Now that we’ve learned how exposure works, and how to take pictures controlling that exposure in manual mode (M), Let’s take a look at two of the semi-automatic modes that come on our DSLRs, Aperture Priority and Shutter Priority.
Aperture priority is a semi-automatic mode in which you choose the aperture (how wide you open the eye of your camera), and your camera will automatically calculate the corresponding shutter speed for each picture. When you choose an aperture setting in aperture priority mode, it becomes “locked in” and your camera will automatically change just the shutter speed to match. Aperture priority is usually referred to as Av on Canon cameras and A on Nikon cameras.
Why would you use aperture priority mode? The answer, usually, is depth of field.
- to achieve a narrow depth of field, either to isolate our subject from its surroundings, or to get a delicate look which emphasizes texture, you can use aperture priority to lock in a wide aperture (1.8, 2.8, 4…)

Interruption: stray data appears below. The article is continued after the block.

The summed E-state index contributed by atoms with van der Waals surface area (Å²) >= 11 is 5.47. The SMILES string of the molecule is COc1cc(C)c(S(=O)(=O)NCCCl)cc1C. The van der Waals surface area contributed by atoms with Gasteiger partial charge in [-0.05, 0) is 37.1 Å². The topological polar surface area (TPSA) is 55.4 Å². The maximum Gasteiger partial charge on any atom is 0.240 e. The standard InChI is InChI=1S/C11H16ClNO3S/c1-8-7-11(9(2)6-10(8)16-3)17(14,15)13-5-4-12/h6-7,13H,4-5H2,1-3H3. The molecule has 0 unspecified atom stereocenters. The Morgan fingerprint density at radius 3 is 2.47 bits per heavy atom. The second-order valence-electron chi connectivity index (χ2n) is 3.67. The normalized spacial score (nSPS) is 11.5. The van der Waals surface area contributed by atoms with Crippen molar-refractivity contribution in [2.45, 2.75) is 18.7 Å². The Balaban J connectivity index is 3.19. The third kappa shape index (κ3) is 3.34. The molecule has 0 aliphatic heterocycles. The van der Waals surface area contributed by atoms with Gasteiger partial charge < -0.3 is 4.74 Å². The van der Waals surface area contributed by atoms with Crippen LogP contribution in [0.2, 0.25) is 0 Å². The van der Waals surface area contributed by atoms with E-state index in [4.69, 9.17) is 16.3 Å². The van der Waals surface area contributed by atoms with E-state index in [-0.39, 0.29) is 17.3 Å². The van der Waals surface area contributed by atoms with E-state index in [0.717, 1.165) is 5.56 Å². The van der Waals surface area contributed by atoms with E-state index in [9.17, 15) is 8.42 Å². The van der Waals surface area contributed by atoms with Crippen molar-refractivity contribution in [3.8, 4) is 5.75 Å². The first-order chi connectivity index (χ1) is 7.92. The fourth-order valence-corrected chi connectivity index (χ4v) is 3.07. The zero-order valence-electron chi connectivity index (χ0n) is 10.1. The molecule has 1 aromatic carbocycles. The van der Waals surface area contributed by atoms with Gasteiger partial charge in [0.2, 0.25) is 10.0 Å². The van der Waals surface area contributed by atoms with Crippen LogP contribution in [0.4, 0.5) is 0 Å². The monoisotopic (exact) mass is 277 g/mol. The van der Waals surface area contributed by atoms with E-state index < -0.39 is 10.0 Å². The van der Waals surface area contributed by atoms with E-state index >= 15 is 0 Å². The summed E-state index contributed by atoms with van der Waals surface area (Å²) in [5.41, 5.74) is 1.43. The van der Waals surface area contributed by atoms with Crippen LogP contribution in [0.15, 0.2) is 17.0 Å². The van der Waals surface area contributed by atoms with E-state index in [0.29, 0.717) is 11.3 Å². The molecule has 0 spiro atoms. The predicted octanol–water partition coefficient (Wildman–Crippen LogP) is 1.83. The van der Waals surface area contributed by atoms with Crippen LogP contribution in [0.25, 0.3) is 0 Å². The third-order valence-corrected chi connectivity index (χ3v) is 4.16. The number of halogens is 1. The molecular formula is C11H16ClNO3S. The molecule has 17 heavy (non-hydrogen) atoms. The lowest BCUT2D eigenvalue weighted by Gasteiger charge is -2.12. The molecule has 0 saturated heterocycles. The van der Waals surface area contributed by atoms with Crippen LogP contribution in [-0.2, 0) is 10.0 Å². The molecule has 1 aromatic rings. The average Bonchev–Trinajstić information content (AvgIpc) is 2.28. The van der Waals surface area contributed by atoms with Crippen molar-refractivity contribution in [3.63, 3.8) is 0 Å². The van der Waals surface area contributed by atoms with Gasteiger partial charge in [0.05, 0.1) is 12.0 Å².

- to achieve a wider depth of field, in landscapes, or to show a subject more completely in its surroundings, you can use aperture priority to lock in a narrow aperture (18, 22, 28…)
Why would you use shutter priority mode? Shutter priority is useful if you’re taking photos of moving subjects and are concerned with motion blur.
- to achieve a motion blur on moving objects, use shutter priority to lock in a lower/slower shutter speed (30, 60, 125…)
- to achieve a stop-motion or stop-action effect, use shutter priority to lock in a high/fast shutter speed (500, 1000, 2000….)
Take five pictures for each of the following. Set your camera to 400 or 800 ISO and shoot outside in daylight.
- aperture priority to achieve low DOF
- aperture priority to achieve high DOF
- shutter priority to achieve motion blur
- shutter priority to achieve stop-action